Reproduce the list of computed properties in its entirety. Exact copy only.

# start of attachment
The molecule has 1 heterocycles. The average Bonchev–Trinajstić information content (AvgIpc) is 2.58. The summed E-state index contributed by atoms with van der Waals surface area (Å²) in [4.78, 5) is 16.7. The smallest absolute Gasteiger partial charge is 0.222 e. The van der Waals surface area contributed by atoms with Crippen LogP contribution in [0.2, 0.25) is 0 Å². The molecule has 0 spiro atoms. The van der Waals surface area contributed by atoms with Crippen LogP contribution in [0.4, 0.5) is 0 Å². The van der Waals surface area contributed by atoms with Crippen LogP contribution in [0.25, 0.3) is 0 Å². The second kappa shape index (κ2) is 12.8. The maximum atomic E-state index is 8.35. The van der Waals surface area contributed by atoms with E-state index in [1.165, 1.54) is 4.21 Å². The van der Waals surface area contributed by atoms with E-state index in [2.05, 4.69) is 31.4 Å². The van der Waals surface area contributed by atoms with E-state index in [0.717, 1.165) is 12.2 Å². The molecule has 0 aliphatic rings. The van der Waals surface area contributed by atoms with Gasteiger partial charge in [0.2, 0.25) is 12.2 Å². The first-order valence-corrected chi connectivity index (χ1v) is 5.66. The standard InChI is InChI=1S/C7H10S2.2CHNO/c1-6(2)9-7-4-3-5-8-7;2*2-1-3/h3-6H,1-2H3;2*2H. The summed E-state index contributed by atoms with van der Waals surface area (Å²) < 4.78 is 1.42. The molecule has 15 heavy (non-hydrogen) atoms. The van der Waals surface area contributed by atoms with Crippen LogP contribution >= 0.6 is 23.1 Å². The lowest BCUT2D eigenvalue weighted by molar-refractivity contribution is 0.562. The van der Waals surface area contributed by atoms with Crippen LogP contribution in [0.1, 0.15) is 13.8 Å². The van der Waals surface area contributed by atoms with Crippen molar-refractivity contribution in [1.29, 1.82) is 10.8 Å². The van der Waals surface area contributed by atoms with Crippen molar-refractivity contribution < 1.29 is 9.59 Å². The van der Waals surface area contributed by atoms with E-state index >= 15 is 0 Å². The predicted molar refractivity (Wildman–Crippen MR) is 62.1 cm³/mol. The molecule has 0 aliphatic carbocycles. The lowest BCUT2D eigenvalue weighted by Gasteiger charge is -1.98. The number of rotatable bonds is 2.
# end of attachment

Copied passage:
The molecule has 1 heterocycles. The average Bonchev–Trinajstić information content (AvgIpc) is 2.58. The summed E-state index contributed by atoms with van der Waals surface area (Å²) in [4.78, 5) is 16.7. The smallest absolute Gasteiger partial charge is 0.222 e. The van der Waals surface area contributed by atoms with Crippen LogP contribution in [0.2, 0.25) is 0 Å². The molecule has 0 spiro atoms. The van der Waals surface area contributed by atoms with Crippen LogP contribution in [0.4, 0.5) is 0 Å². The van der Waals surface area contributed by atoms with Crippen LogP contribution in [0.25, 0.3) is 0 Å². The second kappa shape index (κ2) is 12.8. The maximum atomic E-state index is 8.35. The van der Waals surface area contributed by atoms with E-state index in [1.165, 1.54) is 4.21 Å². The van der Waals surface area contributed by atoms with E-state index in [2.05, 4.69) is 31.4 Å². The van der Waals surface area contributed by atoms with E-state index in [0.717, 1.165) is 12.2 Å². The molecule has 0 aliphatic rings. The van der Waals surface area contributed by atoms with Gasteiger partial charge in [0.2, 0.25) is 12.2 Å². The first-order valence-corrected chi connectivity index (χ1v) is 5.66. The standard InChI is InChI=1S/C7H10S2.2CHNO/c1-6(2)9-7-4-3-5-8-7;2*2-1-3/h3-6H,1-2H3;2*2H. The summed E-state index contributed by atoms with van der Waals surface area (Å²) < 4.78 is 1.42. The molecule has 15 heavy (non-hydrogen) atoms. The van der Waals surface area contributed by atoms with Crippen LogP contribution >= 0.6 is 23.1 Å². The lowest BCUT2D eigenvalue weighted by molar-refractivity contribution is 0.562. The van der Waals surface area contributed by atoms with Crippen LogP contribution in [0.1, 0.15) is 13.8 Å². The van der Waals surface area contributed by atoms with Crippen molar-refractivity contribution in [1.29, 1.82) is 10.8 Å². The van der Waals surface area contributed by atoms with Crippen molar-refractivity contribution < 1.29 is 9.59 Å². The van der Waals surface area contributed by atoms with E-state index >= 15 is 0 Å². The predicted molar refractivity (Wildman–Crippen MR) is 62.1 cm³/mol. The molecule has 0 aliphatic carbocycles. The lowest BCUT2D eigenvalue weighted by Gasteiger charge is -1.98. The number of rotatable bonds is 2.